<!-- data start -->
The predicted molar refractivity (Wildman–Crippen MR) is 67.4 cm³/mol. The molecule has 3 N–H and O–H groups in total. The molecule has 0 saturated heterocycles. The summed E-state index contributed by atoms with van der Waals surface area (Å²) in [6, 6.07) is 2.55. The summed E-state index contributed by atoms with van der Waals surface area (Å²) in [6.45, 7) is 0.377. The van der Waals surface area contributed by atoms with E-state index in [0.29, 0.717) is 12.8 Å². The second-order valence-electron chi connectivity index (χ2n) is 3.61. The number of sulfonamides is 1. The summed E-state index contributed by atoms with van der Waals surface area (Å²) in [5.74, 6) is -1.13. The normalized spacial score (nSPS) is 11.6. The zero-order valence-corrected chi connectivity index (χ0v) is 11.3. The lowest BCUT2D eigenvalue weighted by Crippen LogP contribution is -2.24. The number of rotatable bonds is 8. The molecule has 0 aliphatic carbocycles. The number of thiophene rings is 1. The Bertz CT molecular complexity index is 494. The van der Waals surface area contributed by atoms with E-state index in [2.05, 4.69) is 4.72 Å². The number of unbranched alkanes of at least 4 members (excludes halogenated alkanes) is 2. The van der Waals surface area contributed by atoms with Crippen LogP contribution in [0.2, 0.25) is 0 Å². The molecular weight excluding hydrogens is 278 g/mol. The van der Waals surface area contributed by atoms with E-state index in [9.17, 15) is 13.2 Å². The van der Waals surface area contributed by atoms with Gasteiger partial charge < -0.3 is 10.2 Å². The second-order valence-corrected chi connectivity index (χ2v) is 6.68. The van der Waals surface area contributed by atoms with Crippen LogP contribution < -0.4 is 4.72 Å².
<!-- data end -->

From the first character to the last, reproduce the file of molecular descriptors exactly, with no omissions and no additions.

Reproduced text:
The predicted molar refractivity (Wildman–Crippen MR) is 67.4 cm³/mol. The molecule has 3 N–H and O–H groups in total. The molecule has 0 saturated heterocycles. The summed E-state index contributed by atoms with van der Waals surface area (Å²) in [6, 6.07) is 2.55. The summed E-state index contributed by atoms with van der Waals surface area (Å²) in [6.45, 7) is 0.377. The van der Waals surface area contributed by atoms with E-state index in [0.29, 0.717) is 12.8 Å². The second-order valence-electron chi connectivity index (χ2n) is 3.61. The number of sulfonamides is 1. The summed E-state index contributed by atoms with van der Waals surface area (Å²) in [5.74, 6) is -1.13. The normalized spacial score (nSPS) is 11.6. The zero-order valence-corrected chi connectivity index (χ0v) is 11.3. The lowest BCUT2D eigenvalue weighted by Crippen LogP contribution is -2.24. The number of rotatable bonds is 8. The molecule has 0 aliphatic carbocycles. The number of thiophene rings is 1. The Bertz CT molecular complexity index is 494. The van der Waals surface area contributed by atoms with E-state index in [2.05, 4.69) is 4.72 Å². The number of unbranched alkanes of at least 4 members (excludes halogenated alkanes) is 2. The van der Waals surface area contributed by atoms with Crippen LogP contribution in [0.2, 0.25) is 0 Å². The molecular weight excluding hydrogens is 278 g/mol. The van der Waals surface area contributed by atoms with E-state index in [9.17, 15) is 13.2 Å². The van der Waals surface area contributed by atoms with Gasteiger partial charge < -0.3 is 10.2 Å². The second-order valence-corrected chi connectivity index (χ2v) is 6.68. The van der Waals surface area contributed by atoms with Crippen LogP contribution < -0.4 is 4.72 Å².